TORONTO - The parents of a terminally-ill two-month-old baby were crushed Tuesday night after a transplant surgery failed to go ahead at a Toronto hospital, but doctors said there's still a chance their daughter's heart could be donated before she dies.
Kaylee Wallace was born with Joubert syndrome, a rare malformation of the brain and brain stem that prevents her from breathing without a respirator when she sleeps. She also has severe kidney problems.

Her Bradford, Ont., parents knew she would soon die but found solace in the idea of having Kaylee's heart live on in another baby, who is in desperate need of a transplant.

"I want my child to pass on because she can't survive, and to save that child," said the girl's father, Jason Wallace.

He and his wife Crystal Vitelli spent Tuesday as if it was their final hours with Kaylee and said their goodbyes before she was sent to an operating room at Toronto's Hospital for Sick Children and taken off life support at about 6:30 p.m.

National protocols dictated that she be taken off breathing support and if she died within a certain window of time, her heart would be removed and transplanted.

But Kaylee only needs breathing support when she's asleep and to everyone's disappointment, she stayed awake during the one-hour window in the operating room and the surgery was called off, Wallace said.

"This was not our wish and we're very upset about this," Wallace said, describing the ordeal as a roller-coaster and a nightmare.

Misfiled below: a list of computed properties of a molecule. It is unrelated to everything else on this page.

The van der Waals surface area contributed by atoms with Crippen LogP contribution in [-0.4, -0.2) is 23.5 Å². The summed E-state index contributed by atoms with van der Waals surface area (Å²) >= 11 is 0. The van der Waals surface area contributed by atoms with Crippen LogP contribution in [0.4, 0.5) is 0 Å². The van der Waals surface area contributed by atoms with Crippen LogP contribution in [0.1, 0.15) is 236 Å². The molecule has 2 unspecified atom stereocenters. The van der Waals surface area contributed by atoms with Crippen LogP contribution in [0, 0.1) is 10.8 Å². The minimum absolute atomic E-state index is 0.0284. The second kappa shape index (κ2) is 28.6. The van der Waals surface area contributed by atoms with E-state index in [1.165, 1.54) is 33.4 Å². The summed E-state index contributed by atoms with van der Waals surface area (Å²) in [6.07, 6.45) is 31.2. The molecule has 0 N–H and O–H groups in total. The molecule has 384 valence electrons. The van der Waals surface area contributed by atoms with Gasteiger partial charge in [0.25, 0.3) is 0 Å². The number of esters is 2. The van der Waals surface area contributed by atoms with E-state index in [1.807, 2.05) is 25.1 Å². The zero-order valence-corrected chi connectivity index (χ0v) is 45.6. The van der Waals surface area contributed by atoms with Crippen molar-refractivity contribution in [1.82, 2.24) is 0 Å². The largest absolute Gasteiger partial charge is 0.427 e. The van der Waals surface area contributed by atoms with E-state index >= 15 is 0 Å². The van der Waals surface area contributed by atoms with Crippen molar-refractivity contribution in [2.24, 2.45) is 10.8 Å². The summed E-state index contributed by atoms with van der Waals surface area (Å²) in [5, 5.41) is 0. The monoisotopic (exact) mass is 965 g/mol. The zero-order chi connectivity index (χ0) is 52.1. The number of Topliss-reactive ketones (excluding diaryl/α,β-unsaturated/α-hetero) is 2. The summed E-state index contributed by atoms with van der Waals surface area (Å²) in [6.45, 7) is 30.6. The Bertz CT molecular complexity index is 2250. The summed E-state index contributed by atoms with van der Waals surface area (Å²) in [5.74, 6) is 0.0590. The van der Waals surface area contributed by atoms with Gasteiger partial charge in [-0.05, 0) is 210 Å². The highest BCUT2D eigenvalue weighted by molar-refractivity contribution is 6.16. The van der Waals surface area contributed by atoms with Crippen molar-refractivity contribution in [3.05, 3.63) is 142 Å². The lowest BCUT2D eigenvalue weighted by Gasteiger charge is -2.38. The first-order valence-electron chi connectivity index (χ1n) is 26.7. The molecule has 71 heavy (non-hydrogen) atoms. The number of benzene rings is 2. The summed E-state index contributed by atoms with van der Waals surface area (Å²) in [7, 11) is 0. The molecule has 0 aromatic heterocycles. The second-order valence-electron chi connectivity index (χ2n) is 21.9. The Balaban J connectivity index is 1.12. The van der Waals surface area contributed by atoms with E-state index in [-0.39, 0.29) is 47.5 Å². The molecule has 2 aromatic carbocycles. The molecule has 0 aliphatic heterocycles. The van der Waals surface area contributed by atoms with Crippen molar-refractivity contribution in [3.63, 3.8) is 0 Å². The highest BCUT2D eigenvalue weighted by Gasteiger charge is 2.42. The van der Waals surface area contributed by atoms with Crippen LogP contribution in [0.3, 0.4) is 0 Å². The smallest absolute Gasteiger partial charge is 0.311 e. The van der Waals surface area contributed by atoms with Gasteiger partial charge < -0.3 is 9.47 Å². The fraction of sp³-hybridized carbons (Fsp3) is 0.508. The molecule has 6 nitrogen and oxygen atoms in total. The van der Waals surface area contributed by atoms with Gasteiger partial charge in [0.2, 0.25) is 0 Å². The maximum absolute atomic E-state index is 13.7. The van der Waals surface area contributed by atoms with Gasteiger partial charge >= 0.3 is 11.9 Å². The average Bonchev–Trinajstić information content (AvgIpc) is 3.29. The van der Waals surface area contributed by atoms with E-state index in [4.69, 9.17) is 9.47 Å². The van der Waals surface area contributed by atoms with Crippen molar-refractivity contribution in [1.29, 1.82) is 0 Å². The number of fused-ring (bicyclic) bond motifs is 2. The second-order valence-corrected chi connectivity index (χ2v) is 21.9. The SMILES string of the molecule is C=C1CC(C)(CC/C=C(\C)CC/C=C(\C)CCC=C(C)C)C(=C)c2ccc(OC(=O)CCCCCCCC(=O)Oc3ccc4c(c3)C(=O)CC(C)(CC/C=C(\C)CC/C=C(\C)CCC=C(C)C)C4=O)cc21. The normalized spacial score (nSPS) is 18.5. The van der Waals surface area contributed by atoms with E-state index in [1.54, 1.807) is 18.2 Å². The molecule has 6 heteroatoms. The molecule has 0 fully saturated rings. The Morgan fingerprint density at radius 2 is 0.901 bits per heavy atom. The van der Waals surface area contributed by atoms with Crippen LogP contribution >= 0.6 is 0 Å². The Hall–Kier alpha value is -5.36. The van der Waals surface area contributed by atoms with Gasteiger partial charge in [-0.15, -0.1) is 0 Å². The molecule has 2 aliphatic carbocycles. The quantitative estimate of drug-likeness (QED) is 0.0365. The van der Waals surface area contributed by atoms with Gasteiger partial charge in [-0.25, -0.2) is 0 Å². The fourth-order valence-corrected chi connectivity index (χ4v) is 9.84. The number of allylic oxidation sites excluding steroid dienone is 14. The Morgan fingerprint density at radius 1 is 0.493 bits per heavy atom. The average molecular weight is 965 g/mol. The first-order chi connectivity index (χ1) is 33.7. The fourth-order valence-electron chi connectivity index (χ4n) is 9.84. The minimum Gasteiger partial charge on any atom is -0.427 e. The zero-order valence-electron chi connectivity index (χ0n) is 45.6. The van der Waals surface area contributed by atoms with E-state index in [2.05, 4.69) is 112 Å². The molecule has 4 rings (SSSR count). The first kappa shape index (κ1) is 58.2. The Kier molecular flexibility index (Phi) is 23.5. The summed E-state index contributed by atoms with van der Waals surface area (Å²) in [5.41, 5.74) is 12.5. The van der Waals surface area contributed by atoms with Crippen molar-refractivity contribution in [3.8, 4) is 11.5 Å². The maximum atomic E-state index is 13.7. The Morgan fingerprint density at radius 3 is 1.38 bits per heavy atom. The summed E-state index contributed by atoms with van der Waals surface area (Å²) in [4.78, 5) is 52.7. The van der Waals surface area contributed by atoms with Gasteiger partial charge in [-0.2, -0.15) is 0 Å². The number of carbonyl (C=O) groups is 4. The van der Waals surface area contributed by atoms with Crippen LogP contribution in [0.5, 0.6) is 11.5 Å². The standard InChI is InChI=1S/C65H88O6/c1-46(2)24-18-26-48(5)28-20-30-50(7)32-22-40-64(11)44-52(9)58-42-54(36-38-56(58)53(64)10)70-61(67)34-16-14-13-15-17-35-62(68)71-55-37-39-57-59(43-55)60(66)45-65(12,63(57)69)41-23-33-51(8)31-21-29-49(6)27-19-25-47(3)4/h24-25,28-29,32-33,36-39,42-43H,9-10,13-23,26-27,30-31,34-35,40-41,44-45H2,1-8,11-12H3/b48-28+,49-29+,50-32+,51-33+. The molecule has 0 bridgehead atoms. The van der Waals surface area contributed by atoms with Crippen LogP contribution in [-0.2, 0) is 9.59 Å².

"It's because we're trying to save a child, you know, our daughter's still here we love her, yes, but people must understand this is not completely about Kaylee ... it's about another child to be saved."

Wallace had originally said he and his wife decided to take Kaylee off life support Tuesday even if the transplant did not go ahead.

But he appeared to change his mind later in the evening, after being told that Kaylee's heart wasn't damaged in the aborted procedure.

He said he'd fight to give the surgery another chance, and hopefully Kaylee would fall asleep on the second try so the transplant could go ahead.

"I think all people in this hospital want this to happen so I don't think this is the end of that road," he said.

"I'm going to possibly request she go back on the (life support) machines, I think I will request that as long as they're willing to try again."

Dr. James Wright, the hospital's surgeon-in-chief, said Kaylee's case was "fraught with moral, personal and ethical issues" and did not rule out another attempt at the surgery.

"Right now the child is not a candidate (for transplant surgery), if the situation changes we will reevaluate at that time," he said.

"If it looked as if (there was) a change in her clinical condition such that she would not be able to survive off breathing support, then she would be reevaluated."

Wallace said he'll be extremely disappointed if Kaylee's heart isn't donated before she dies.

"This is our first child and the dreams of the grandparents, the hopes of the future ... have been dashed," he said. "Yet the hopes of another child doing the same thing is what we live on for here."

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